You’d maybe never guess from their wonderfully tongue-in-cheek, somewhat modern-day name, but JKLOL is a dead-serious group playing a somewhat classic bit of folk music. The name is actually an acronym for the four musicians -– Jefferson Hamer, Kristin Andreassen, Lauren Balthrop and Lawson White -– and their music is rich in lush vocal harmony, lightly-strummed guitars, and pitch-perfect songwriting.
Rob Noyes: Arc Minutes
Another month gone by, another batch of pull-your-heartstrings guitar music. Plenty to go around, but I’ve just gotta recommend this scramble of 12-string genius from Rob Noyes. In a host of two- and three-minute tracks, Noyes crams overlapping concepts of confounding beauty and mind-racing playing. Lots to love in this one.
Taco Tapes: Trad Is Rad
With a set of time-tested traditionals, choice covers and a few fit-like-a-glove covers, Taco Tapes have, as their album title states, proclaimed that trad is, indeed rad. The Pacific Northwest-based folksters took their name from the famous Garcia/Grisman/Rice Pizza Tapes, and are clearly inspired by the old school who were inspired by the old school who were inspired by the … Well, you get the picture. Deeply rooted bluegrass, Americana, and traditional folk music done just right on all sides. Delish!
University Challenged: Oh Temple!
What’s that? You want some more sweet, under-the-radar Eurojams? Yeah, you know I’m good for at least one more. Why don’t you settle your ears on the expansive psychedelic wanderings of Holland’s University Challenged. These are some wonderfully mesmerizing jams that will take your mind to the Netherlands and then to Neverneverland. Trust me, this one’s for you. Absolutely.
Work Money Death: The Space In Which the Uncontrollable Unknown Resides, Can Be The Place From Which Creation Arises
The album title is a mouthful, but it’s announcing music that’s rather special, a masterful, sprawling piece of epic spiritual jazz. Two extended tracks: “Dusk” and “Dawn,” this UK ensemble will take your ears through the night, sparking and provoking, ideas and emotions. The music was recorded during the pandemic, each player entering the studio on their own and adding to what the others had already done, improvisation stretched over time, perhaps asking the question, what is time anyway? For fans of Kamasi Washington or just having your mind blown.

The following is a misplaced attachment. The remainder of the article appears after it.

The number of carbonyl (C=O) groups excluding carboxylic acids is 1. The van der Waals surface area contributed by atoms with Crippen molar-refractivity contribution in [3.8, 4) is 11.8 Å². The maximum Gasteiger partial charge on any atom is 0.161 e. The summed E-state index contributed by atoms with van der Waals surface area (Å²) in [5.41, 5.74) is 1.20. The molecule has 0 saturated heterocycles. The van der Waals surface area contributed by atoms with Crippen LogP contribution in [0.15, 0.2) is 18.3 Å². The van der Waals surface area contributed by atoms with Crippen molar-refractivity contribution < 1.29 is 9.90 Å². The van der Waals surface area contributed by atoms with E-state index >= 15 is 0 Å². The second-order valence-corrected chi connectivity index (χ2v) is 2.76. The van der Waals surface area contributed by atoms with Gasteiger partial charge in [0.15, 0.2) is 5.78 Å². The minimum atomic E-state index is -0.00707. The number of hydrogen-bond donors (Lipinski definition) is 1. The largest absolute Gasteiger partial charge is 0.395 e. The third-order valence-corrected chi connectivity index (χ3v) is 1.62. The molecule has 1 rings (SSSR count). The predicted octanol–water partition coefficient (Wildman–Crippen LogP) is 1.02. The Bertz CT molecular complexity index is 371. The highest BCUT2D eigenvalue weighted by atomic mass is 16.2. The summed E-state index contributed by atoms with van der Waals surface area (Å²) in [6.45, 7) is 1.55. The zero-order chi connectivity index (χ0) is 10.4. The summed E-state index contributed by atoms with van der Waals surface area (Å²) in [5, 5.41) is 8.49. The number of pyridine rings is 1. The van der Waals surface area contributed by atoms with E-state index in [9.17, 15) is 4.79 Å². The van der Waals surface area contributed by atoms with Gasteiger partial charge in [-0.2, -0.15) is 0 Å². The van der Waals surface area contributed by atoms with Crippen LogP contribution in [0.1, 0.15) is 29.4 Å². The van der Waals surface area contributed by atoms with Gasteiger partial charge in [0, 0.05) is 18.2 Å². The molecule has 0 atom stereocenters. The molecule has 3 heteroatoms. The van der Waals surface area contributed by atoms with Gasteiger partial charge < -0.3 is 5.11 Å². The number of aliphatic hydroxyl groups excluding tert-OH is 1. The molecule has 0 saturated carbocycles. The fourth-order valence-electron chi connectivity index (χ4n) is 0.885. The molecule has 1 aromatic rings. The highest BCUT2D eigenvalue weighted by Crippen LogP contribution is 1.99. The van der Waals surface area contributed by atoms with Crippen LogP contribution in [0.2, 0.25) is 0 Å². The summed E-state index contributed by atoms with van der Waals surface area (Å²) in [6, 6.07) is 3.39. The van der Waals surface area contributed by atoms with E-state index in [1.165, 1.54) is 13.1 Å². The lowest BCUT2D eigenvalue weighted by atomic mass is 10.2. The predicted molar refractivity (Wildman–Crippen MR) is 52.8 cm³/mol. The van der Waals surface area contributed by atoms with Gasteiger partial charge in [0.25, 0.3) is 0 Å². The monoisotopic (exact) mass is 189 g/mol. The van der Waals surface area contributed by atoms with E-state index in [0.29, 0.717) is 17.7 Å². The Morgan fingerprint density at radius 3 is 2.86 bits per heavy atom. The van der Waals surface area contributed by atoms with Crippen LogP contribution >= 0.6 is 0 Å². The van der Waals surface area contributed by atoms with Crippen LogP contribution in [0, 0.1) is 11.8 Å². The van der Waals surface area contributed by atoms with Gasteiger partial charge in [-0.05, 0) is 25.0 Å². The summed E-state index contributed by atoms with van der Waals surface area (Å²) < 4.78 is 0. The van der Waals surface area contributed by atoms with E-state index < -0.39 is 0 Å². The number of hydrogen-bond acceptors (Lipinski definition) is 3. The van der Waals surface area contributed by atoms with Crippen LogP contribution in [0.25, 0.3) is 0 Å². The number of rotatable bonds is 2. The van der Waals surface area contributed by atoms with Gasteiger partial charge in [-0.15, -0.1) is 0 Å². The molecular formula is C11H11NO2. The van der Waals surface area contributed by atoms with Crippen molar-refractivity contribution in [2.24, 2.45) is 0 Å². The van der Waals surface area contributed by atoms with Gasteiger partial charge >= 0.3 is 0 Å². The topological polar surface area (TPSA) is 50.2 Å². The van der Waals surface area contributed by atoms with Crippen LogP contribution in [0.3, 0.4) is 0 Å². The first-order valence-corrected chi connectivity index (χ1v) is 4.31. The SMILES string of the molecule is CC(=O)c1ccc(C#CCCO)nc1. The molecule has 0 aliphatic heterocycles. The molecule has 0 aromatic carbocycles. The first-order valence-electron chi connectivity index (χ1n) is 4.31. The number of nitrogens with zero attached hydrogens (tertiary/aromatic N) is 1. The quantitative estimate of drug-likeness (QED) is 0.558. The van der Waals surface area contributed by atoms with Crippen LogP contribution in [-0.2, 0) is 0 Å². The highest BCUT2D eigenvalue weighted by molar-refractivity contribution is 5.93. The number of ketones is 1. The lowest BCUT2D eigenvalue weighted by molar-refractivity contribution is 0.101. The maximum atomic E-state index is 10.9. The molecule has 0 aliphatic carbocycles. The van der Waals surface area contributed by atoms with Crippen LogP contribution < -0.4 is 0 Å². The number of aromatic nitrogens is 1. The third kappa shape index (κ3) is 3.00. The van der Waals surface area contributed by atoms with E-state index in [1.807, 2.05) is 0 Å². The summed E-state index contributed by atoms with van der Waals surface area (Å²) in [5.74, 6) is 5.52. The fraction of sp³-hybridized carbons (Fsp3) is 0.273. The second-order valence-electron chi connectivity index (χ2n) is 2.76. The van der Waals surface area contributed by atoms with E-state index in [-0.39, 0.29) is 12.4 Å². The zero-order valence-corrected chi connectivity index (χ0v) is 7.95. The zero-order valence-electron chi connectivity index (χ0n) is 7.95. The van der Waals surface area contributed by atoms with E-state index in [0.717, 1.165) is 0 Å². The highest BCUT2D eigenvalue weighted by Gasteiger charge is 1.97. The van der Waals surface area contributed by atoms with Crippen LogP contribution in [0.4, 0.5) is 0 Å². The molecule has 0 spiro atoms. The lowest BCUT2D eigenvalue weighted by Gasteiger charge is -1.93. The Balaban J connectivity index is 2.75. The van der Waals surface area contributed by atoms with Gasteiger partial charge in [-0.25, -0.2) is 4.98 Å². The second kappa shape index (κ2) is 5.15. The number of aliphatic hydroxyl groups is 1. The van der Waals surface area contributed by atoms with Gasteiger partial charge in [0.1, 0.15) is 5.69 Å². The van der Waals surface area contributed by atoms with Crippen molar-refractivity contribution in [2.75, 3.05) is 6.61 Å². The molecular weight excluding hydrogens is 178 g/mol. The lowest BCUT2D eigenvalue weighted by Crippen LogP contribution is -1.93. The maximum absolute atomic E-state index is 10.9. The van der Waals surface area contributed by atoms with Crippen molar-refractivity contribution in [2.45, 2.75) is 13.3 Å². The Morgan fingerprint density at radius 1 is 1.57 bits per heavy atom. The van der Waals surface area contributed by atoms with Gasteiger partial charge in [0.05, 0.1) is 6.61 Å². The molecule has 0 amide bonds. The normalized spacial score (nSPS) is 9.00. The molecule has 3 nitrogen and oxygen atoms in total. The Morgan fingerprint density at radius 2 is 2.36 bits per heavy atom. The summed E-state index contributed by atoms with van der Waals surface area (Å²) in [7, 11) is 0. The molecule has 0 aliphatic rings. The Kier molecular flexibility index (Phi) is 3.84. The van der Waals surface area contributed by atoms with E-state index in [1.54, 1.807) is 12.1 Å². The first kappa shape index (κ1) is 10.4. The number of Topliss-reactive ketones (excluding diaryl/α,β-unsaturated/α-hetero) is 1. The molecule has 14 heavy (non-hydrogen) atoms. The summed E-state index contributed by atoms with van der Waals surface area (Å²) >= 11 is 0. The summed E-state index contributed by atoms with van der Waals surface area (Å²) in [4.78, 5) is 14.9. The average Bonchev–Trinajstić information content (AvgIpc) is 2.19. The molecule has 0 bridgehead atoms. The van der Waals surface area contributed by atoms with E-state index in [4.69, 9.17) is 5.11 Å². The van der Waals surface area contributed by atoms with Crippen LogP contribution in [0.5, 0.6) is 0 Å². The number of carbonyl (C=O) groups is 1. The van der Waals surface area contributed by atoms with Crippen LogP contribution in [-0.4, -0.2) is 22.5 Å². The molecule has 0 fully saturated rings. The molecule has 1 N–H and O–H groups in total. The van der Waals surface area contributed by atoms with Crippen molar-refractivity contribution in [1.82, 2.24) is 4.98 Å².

In addition to the Monthly 10, I’ll try to throw in a few other picks each month.
For my monthly live release pick, check out these jams from Escaper, recorded in NYC at a late night holiday-week aftershow back in the beforetimes, and absolutely capturing that energy (may we all feel it again sometime soon!).
Once again, a couple EP’s worth listening to: a fiery a-rockin’ four tracks of so, so much from Kid Congo & the Pink Monkey Birds and this delightful, dreamy debut of self-proclaimed psychedelic soul from ones-to-watch Los Sundowns.
And finally five more recommendations that may not be on your radar but are well worth a listen, presented without comment: Adeline Hotel, Badge Epoque Ensemble, Bloomypetal, Goat Girl, Psychedelic Porn Crumpets … what other good ones did I miss this month?
I think that’ll do, more next month.
All of the music mentioned in this column can be found in this March compilation playlist on Spotify. I’ll also keep up this running playlist with all the recommendations from 2021 so they’re all in one place for easy new music discovery at any time.